Icy Roads Vex Falmouth Drivers
By: Christopher Kazarian
As flakes of snow dropped on Falmouth this morning, Department of Public Works crews had already begun to treat and, in some cases, clear the streets to make them navigable.
But there are those in certain sections of town who feel that those crews have yet to adequately address their roads, which have been covered with ice, thanks to previous storms that have hit the region.
A case in point is Fairway Lane in West Falmouth, a steep public road, where at least one truck has gotten stuck going up it and some residents have reported skidding down it.
Making matters worse is a dip in the middle portion of the street that forces vehicles to slow down “to almost zero miles per hour to get through it without ruining your car,” according to Fairway Lane resident James R. Weinberg.
"You stop at that point and you lose all your speed, so it is hard to go uphill,” he added.
He said he was one of several to call the DPW to ask them to treat the road yesterday morning after he skidded down it on the way to work.
While the road has always been a problem, he said, “I think it is worse than I’ve ever seen it before.”
He was curious as to why the DPW treated adjoining Frazer Road, but appeared to have stopped once they got to Fairway Lane where there are about a dozen homes. He said the street is now one large sheet of ice.
It was so bad on Sunday that Peter Laue, a carpenter from Mashpee, got his truck stuck on the dip in the street on his way to a job.
“It is about three inches of rock-hard ice there,” he said. Eventually, he was able to free the truck from that spot, but “I didn’t dare go down it.”
Yesterday he was another to contact the DPW to ask them to treat the road. As one who does snow removal in parts of Woods Hole, he attributed the lack of attention paid to Fairway Lane as a way for the town to minimize costs.
Superintendent of Highways John T. Lyons explained the town’s policy for plowing and treating roads. The main and secondary roads are treated and cleared first, he said.
The final streets to be attacked are termed “priority three roads,” which are all local roads within residential areas. Those are done by private contractors although on occasion DPW trucks may tackle those streets if snow amounts are lower.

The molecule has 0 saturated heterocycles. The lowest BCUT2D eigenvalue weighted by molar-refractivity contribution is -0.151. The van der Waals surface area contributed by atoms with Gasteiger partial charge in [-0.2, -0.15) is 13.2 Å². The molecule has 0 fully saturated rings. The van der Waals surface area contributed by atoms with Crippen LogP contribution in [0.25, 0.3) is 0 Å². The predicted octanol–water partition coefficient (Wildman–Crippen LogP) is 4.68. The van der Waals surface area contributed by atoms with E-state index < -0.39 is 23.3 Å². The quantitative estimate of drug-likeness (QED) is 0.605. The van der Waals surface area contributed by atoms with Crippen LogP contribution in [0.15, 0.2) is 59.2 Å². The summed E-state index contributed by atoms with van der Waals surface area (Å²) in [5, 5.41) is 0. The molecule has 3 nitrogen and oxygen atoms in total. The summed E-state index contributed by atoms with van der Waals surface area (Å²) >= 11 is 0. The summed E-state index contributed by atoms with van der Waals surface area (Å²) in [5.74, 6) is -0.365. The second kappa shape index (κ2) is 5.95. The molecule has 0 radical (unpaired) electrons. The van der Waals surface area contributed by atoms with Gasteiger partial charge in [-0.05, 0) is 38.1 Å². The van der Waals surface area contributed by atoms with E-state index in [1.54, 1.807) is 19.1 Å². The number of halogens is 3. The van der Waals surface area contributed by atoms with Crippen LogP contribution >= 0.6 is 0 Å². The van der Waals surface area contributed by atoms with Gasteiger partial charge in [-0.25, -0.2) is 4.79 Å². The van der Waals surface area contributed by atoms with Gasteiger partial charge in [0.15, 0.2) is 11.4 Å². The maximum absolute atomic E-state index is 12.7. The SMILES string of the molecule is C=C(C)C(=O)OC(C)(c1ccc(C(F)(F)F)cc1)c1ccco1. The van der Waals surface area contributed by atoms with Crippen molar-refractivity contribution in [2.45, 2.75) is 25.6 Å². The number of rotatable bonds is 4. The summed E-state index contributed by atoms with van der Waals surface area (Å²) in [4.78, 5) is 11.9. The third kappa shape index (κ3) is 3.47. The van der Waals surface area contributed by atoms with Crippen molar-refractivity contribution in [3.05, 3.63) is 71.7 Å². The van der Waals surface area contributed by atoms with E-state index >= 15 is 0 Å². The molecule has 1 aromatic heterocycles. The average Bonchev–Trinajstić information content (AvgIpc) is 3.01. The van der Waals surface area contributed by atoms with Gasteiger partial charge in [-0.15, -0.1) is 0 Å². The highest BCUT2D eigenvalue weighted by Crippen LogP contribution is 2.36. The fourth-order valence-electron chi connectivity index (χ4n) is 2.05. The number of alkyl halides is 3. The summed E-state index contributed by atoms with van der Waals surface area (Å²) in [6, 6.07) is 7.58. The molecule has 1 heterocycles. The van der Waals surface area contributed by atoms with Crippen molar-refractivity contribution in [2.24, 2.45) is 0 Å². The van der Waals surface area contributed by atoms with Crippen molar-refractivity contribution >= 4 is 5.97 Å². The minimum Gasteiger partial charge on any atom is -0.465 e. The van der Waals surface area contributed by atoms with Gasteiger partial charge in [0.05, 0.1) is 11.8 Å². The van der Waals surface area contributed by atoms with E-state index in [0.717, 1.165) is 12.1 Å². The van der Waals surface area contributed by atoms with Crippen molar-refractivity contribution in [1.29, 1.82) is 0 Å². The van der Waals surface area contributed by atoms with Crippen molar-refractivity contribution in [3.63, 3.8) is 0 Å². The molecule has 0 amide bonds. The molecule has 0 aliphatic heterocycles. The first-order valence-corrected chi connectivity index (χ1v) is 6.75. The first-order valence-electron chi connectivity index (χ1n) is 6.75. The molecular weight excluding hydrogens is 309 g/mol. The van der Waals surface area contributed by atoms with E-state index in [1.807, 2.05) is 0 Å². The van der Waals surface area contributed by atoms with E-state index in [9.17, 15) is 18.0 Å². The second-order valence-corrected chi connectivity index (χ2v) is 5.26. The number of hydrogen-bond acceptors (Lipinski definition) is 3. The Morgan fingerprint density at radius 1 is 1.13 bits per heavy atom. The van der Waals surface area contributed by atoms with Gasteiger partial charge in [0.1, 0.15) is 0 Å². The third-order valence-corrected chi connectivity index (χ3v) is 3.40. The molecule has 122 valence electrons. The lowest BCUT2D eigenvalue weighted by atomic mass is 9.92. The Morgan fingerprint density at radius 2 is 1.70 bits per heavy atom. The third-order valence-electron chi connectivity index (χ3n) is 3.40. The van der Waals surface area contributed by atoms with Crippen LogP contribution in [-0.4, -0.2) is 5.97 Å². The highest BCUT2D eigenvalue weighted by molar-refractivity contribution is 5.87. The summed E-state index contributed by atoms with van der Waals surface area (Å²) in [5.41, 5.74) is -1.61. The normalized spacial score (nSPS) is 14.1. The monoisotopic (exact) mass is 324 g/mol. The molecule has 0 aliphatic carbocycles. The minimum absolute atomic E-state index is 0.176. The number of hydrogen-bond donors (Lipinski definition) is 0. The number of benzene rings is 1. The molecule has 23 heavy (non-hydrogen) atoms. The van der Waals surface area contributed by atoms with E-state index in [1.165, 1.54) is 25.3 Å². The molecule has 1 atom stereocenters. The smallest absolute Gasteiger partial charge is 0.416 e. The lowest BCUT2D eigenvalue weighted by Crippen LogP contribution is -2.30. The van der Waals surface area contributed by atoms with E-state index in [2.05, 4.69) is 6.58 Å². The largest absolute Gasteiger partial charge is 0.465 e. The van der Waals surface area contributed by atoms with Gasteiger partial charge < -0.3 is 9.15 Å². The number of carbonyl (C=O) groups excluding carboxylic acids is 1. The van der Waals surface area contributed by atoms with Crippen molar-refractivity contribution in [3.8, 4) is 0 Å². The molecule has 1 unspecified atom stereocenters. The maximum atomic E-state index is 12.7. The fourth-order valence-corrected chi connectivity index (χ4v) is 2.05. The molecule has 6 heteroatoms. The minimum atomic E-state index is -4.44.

In terms of hills, such as Fairway Lane, he said, “we don’t normally use sand, but will sometimes use it as an abrasive. Normally Ice-ban will get through it.”
And with private roads, those are plowed but not treated with salt or sand on a regular basis, he said. The difficulty with these, he said, is that “a lot of private roads are dirt roads so when we are plowing we can’t get all the way down to the dirt. That is probably one issue in town.”
His crews begin treating roads with a road salt mixed with an Ice-ban material before a storm hits. Once there is roughly three inches of snow on the ground, he said, crews will begin clearing the streets, again starting with the main roads and tackling secondary and tertiary ones after that point.
“For the most part every route is covered and every road on it is cleared. If by chance something is missed, there may be a valid reason for it such as a car parked on the road or a tree down,” Mr. Lyons said.
Road salt rumors
While Falmouth has experienced a succession of storms, Mr. Lyons said the town has been lucky in the sense that “we haven’t had anything big and we hope that is the case for the rest of the winter.”
He said he has been aware of some complaints as well as calls for service, but they have not been unusually high this winter. To focus on those lingering trouble spots in town, Mr. Lyons said, he had two DPW trucks on the streets yesterday, a little less than a week after the last storm had hit Falmouth.
He also said DPW staff has had to address unfounded rumors that his department has run out of its supply of road salt.
“I’m not sure where that started, but we’ve got plenty of material on hand. We just put four more loads away today,” he said yesterday morning.
While there are those who wished the DPW better treated their roads, they are also realistic that this is a symptom of the area they live in.
“It is winter here in New England,” Mr. Weinberg said,. “You have to take what it gives us.”
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